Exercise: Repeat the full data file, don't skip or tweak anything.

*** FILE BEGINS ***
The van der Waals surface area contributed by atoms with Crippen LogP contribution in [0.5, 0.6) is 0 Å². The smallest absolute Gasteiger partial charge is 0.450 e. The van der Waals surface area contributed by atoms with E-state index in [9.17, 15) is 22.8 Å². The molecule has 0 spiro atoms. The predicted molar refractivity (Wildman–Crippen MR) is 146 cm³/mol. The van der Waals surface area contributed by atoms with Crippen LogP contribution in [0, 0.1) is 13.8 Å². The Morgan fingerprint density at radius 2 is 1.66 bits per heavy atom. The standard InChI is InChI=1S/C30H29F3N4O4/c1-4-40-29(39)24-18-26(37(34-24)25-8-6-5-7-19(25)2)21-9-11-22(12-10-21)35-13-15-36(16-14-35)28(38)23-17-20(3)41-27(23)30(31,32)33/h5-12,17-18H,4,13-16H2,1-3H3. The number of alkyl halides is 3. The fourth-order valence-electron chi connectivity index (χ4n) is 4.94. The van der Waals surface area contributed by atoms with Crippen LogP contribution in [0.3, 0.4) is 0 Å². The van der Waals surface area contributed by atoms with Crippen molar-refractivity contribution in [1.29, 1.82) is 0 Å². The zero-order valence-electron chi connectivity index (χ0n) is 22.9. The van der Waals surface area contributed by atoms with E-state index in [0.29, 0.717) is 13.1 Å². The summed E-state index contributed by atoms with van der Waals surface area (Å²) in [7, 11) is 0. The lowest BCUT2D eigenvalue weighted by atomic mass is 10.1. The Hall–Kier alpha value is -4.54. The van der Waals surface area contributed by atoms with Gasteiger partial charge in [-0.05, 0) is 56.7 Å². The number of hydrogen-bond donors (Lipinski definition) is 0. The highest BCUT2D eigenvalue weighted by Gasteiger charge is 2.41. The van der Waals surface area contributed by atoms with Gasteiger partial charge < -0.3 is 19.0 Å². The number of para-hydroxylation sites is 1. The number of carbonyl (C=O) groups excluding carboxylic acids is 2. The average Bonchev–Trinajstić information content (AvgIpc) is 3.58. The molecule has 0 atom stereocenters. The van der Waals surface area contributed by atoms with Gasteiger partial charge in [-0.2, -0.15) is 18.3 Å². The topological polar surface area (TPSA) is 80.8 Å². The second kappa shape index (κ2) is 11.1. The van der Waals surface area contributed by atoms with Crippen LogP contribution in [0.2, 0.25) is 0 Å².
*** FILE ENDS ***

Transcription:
The van der Waals surface area contributed by atoms with Crippen LogP contribution in [0.5, 0.6) is 0 Å². The smallest absolute Gasteiger partial charge is 0.450 e. The van der Waals surface area contributed by atoms with E-state index in [9.17, 15) is 22.8 Å². The molecule has 0 spiro atoms. The predicted molar refractivity (Wildman–Crippen MR) is 146 cm³/mol. The van der Waals surface area contributed by atoms with Crippen LogP contribution in [0, 0.1) is 13.8 Å². The Morgan fingerprint density at radius 2 is 1.66 bits per heavy atom. The standard InChI is InChI=1S/C30H29F3N4O4/c1-4-40-29(39)24-18-26(37(34-24)25-8-6-5-7-19(25)2)21-9-11-22(12-10-21)35-13-15-36(16-14-35)28(38)23-17-20(3)41-27(23)30(31,32)33/h5-12,17-18H,4,13-16H2,1-3H3. The number of alkyl halides is 3. The fourth-order valence-electron chi connectivity index (χ4n) is 4.94. The van der Waals surface area contributed by atoms with Crippen LogP contribution in [0.3, 0.4) is 0 Å². The van der Waals surface area contributed by atoms with Crippen molar-refractivity contribution in [1.29, 1.82) is 0 Å². The zero-order valence-electron chi connectivity index (χ0n) is 22.9. The van der Waals surface area contributed by atoms with E-state index in [0.29, 0.717) is 13.1 Å². The summed E-state index contributed by atoms with van der Waals surface area (Å²) in [7, 11) is 0. The lowest BCUT2D eigenvalue weighted by atomic mass is 10.1. The Hall–Kier alpha value is -4.54. The van der Waals surface area contributed by atoms with Gasteiger partial charge in [-0.05, 0) is 56.7 Å². The number of hydrogen-bond donors (Lipinski definition) is 0. The highest BCUT2D eigenvalue weighted by Gasteiger charge is 2.41. The van der Waals surface area contributed by atoms with Gasteiger partial charge < -0.3 is 19.0 Å². The number of para-hydroxylation sites is 1. The number of carbonyl (C=O) groups excluding carboxylic acids is 2. The average Bonchev–Trinajstić information content (AvgIpc) is 3.58. The molecule has 0 atom stereocenters. The van der Waals surface area contributed by atoms with Gasteiger partial charge in [-0.2, -0.15) is 18.3 Å². The topological polar surface area (TPSA) is 80.8 Å². The second kappa shape index (κ2) is 11.1. The van der Waals surface area contributed by atoms with Crippen LogP contribution in [0.2, 0.25) is 0 Å².